Hard News by Russell Brown

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We also predicted the election date ...

As you read here last week, Vodafone New Zealand has today launched MusicStation, the music subscription service debuted last year by Vodafone UK.

The platform was created by a company called Omnifone. I've tried the service, and it works. It works better if you have decent 3G coverage, but once you have actually downloaded all you can eat from a very large catalogue, you keep and play that music for as long as you pay the subscription.

Folks used to such niceties as cover art and high bitrates might find it a little wanting, but I'm not sure if the target market cares all that much about those things, and MusicStation does have inbuilt social features -- so you can share playlists with friends, and tastemakers (the group Primal Scream has a nice playlist up at the moment) can also provide music discovery cues.

There are two major differences between the local implementation of MusicStation and the British one. The first is that the local service is significantly cheaper: $2.50 a week versus £1.99. The second -- and this is good -- is that it's accompanied at launch by a separate service selling 256kbit/s DRM-free MP3 downloads that you can keep, and play on your iPod. As far as I can tell, this is is a first for Vodafone anywhere.

Those cost the current market rate: $1.99 per single track, or $17.99 per album. Unfortunately, the Vodafone Music site where they'll be sold is advising us to please check back tomorrow.

I've been in Christchurch all weekend at the Autism New Zealand conference, and I'll write about that tomorrow, but for now (like you needed it) the headline of the new New York Times profile on Sarah Palin -- Once Elected, Palin Hired Friends and Lashed Foes -- underlines what anyone with a shred of intellectual honesty should acknowledge: John McCain's running mate has cheerily abused pretty much every little bit of power she's ever had:

Throughout her political career, she has pursued vendettas, fired officials who crossed her and sometimes blurred the line between government and personal grievance, according to a review of public records and interviews with 60 Republican and Democratic legislators and local officials …

Interviews show that Ms. Palin runs an administration that puts a premium on loyalty and secrecy. The governor and her top officials sometimes use personal e-mail accounts for state business; dozens of e-mail messages obtained by The New York Times show that her staff members studied whether that could allow them to circumvent subpoenas seeking public records.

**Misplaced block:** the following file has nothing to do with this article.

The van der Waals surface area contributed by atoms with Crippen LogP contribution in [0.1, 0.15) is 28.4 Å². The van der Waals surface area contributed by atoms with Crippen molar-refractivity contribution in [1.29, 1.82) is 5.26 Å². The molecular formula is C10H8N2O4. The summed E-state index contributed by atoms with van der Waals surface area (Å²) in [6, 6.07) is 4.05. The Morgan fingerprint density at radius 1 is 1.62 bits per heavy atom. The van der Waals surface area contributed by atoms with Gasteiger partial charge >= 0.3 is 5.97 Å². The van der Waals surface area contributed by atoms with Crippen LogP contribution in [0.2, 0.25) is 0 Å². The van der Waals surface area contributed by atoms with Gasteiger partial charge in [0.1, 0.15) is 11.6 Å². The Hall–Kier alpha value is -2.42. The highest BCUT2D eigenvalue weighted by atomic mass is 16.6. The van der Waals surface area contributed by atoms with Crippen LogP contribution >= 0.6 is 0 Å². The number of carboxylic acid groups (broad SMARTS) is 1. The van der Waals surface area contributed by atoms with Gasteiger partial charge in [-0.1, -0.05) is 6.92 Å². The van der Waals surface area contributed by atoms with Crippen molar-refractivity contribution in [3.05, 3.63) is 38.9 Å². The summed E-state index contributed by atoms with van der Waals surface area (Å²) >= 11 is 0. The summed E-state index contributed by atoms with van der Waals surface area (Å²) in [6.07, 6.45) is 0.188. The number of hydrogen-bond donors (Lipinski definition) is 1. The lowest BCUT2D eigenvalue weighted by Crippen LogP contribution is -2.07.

She's a vindictive nutjob and a liar who has relentlessly pursued personal vendettas through official office.

On a happier note, I enjoyed a crystalline day in Christchurch yesterday, strolling around the Botanical Gardens, visiting the art gallery -- I intended to just check in on 'As there is a constant flow a light', a painting that almost makes me tremble when I stand close to it, but got the wonderful bonus of Daniel Crooks' video installations, which brilliantly explore time and space -- having a beer out at Sumner and catching up with schoolfriends I haven't seen in many years. (None of them can remember John Key either.)

I also bonded with strangers in pubs over football this past weekend. I watched the brilliant test match between the All Blacks and the Wallabies on the big screen at Sullivan's in the Christchurch CBD (I was afterwards reminded that the Christchurch CBD is a far more unnerving place than, say, K Road at night -- or any time, really) and there was just enough time to watch the Warriors snatch a staggering NRL finals win over the Storm, before rushing onto the flight home last night. In the end, sport matters less than many other things, but when it's like that -- gee, it's fun …

PS: This week's Media7 looks at the sometimes uneasy relationship between journalists and the organisations that train journalists, and includes Simon Pound's report on the media-and-diversity talking shop organised by the Ministry of Social Development, where the journalists had to invite themselves. The panel is Jim Tucker, David Cohen and Jenni McManus. If you'd like to come along to The Classic tomorrow evening, hit reply and drop me an email to say so.

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